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U.S. passes E-Label Act to free your gadgets from ugly labels

President Obama has signed the E-Label Act into law on Wednesday, which will allow electronics manufacturers to add labels for products using software rather than having to print the labels on hardware. Essentially, with the law, phones and tablets can be made with cleaner designs as labels and stickers will no longer be needed and the information could instead be found within the phone's software. iPhones and iPads today ship with a number of identifying information, including the serial number printed onto the shell, along with recycling information, the FCC logo, the CE logo, and the model number.

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Supreme court rules police need a warrant to search cell phones

The U.S. Supreme Court has ruled unanimously that police must have a warrant to search the content inside a cell phone of a person who has been arrested.

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Apple settles ebook price-fixing trial outside the courts

Apple has come to an agreement outside the courts to close an antitrust lawsuit, which alleges the company conspired with publishers to inflate ebook pricing for iPhone and iPad owners. The lawsuit was brought forward by 33 US states and by avoiding the upcoming trial on July 14, Apple has avoided a potential payout of $840 million in damages.

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Alleged Apple tax avoidance deal with Ireland under investigation by the European Commission

The European Commission is getting set to launch a formal investigation into whether Apple's tax arrangements in Ireland are legal, or whether they qualify as illegal state aid.

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Norway deems iCloud agreement 'convoluted and unclear', breaks law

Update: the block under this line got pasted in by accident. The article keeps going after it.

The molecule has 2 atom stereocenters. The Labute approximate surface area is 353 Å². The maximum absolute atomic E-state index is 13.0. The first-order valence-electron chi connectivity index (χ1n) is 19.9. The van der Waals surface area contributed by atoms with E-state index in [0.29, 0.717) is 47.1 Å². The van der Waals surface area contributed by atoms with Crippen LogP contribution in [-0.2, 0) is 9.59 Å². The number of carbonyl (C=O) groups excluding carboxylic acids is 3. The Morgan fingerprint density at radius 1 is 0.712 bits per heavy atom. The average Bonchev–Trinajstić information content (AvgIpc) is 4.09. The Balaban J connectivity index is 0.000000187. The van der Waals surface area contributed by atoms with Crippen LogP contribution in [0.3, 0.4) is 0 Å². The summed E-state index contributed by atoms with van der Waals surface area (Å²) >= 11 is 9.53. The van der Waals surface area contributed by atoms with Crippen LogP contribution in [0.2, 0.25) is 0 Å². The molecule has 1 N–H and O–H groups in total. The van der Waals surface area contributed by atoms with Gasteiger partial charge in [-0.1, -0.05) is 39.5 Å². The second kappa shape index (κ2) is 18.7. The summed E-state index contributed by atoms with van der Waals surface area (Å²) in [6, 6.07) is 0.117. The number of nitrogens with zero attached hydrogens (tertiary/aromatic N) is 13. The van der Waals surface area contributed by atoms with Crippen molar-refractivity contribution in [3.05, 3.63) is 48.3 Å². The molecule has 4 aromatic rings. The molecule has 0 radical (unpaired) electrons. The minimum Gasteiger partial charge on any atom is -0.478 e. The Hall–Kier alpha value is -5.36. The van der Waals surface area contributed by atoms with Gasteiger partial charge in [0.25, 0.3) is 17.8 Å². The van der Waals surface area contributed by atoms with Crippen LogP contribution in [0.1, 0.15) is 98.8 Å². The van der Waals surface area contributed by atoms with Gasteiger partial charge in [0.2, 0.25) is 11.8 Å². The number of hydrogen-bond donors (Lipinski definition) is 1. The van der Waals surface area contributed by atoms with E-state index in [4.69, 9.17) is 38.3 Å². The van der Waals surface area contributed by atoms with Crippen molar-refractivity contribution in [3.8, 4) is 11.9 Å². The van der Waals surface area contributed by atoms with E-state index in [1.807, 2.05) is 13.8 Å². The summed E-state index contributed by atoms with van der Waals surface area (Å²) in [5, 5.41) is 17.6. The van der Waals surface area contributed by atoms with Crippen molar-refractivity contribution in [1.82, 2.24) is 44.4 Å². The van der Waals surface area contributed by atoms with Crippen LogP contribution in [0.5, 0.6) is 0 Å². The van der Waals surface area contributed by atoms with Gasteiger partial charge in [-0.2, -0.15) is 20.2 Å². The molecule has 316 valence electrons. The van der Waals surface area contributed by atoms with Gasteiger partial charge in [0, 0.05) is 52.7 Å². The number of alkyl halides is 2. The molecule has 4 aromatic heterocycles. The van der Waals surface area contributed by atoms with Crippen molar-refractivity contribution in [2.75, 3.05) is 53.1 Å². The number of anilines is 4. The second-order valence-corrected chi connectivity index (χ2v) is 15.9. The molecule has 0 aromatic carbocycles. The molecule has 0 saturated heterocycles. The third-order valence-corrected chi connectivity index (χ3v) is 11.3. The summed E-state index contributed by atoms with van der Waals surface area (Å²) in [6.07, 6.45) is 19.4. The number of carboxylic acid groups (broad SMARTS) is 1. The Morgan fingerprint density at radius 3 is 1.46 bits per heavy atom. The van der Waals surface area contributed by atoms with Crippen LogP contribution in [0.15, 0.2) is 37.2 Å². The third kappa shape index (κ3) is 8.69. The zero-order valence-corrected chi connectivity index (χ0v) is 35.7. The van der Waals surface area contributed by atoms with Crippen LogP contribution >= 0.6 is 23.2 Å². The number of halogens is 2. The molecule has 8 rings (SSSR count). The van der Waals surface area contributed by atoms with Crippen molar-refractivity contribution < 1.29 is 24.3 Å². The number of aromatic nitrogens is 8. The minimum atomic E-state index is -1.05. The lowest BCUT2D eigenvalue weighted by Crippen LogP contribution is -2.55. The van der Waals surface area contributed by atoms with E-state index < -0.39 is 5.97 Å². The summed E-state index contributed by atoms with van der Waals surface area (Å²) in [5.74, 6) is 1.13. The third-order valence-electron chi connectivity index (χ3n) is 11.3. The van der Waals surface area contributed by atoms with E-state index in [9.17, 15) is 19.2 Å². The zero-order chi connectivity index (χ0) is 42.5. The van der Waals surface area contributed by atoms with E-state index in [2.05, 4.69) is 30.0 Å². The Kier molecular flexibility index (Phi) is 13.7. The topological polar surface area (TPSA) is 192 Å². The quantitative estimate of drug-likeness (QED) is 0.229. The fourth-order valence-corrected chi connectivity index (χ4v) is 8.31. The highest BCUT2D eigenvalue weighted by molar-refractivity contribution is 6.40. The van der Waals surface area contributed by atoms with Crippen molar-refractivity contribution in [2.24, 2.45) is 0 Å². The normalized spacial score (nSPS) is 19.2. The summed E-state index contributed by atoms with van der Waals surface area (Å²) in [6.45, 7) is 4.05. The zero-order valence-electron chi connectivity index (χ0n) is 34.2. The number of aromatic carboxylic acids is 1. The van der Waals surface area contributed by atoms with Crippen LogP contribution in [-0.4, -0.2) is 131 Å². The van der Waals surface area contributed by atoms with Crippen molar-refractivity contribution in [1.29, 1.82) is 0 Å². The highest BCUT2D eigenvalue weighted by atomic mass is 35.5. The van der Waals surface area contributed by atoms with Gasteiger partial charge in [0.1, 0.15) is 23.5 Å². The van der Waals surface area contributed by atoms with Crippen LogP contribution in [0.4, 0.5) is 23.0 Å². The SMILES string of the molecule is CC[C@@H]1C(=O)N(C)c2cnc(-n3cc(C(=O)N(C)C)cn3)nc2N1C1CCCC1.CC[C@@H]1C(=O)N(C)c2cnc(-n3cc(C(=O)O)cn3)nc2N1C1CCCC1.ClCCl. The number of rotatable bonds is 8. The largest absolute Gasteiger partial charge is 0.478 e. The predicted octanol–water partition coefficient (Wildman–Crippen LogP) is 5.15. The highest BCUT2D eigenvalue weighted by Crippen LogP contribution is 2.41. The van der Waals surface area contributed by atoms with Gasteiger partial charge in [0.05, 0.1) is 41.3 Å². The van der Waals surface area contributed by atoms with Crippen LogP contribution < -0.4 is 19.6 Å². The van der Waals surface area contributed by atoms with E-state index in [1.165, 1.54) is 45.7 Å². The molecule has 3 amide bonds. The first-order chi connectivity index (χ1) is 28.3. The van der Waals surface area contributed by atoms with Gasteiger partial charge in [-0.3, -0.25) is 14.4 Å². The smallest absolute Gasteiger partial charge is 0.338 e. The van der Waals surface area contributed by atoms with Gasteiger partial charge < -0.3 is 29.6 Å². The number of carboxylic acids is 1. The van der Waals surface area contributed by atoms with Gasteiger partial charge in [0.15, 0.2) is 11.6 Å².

Forbrukerrådet, the Norwegian Consumer Council (we're just going to call them that going forward) is accusing Apple of breaking Norwegian law with their iCloud terms and conditions. At issue is that the aforementioned terms and conditions reserve many legal rights for Apple, and practically none for the users. The Norwegian Consumer Council has lodged a complaint with the Norwegian Consumer Ombudsman over the issue.

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Apple faces fine and temporary closure in Italy for not offering free two-year warranty

While Apple might be scoring major legal victories against Samsung in the U.S., authorities in Italy are threatening to impose a 300,000 euro fine and temporary closure of local operations if Apple doesn't offer a free two-year warranty on iPads, iPhones, and other products.

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Apple wins preliminary U.S. sales injunction of Samsung Galaxy Tab 10.1

California judge Lucy Koh has ruled in favor of a preliminary injunction against the Galaxy Tab 10.1 requested by Apple, which will result in a halt of sales in the U.S. once Apple posts a $2.6 billion bond to cover potential damages Samsung would suffer. "Although Samsung has a right to compete, it does not have a right to compete unfairly, by flooding the market with infringing products," Judge Koh said.

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Apple settles 4G advertising case in Australia, agrees to pay $2.25 million penalty

Apple has agreed to pay a $2.25 million fine plus $300,000 in legal costs following a complaint from the Australian Competition and Consumer Commission about the "4G" branding on the iPad. The LTE connectivity in the new iPad is incompatible with Australia's current network, meaning the iOS tablet could only connect over HSPA+.

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Chicago judge tentatively dismisses Apple-Motorola patent case

Chicago judge Richard Posner has thrown out Apple and Motorola's jury trial set to start next Monday, calling their patent claims "frivolous" and "ridiculous". Posner had previously forbidden Apple from turning the case into a "popularity contest", which is certainly fair given the experts that Apple is prone to dragging out for these kinds of cases.

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Samsung and Apple reportedly fail to settle on patent dispute

Word has it that Samsung and Apple's mediated settlement talks were not fruitful, and that their patent dispute will be ongoing. This outcome probably seems a little obvious after Apple filed to ban the Galaxy Tab 10.1 from being imported to the U.S. the day the negotiations kicked off.

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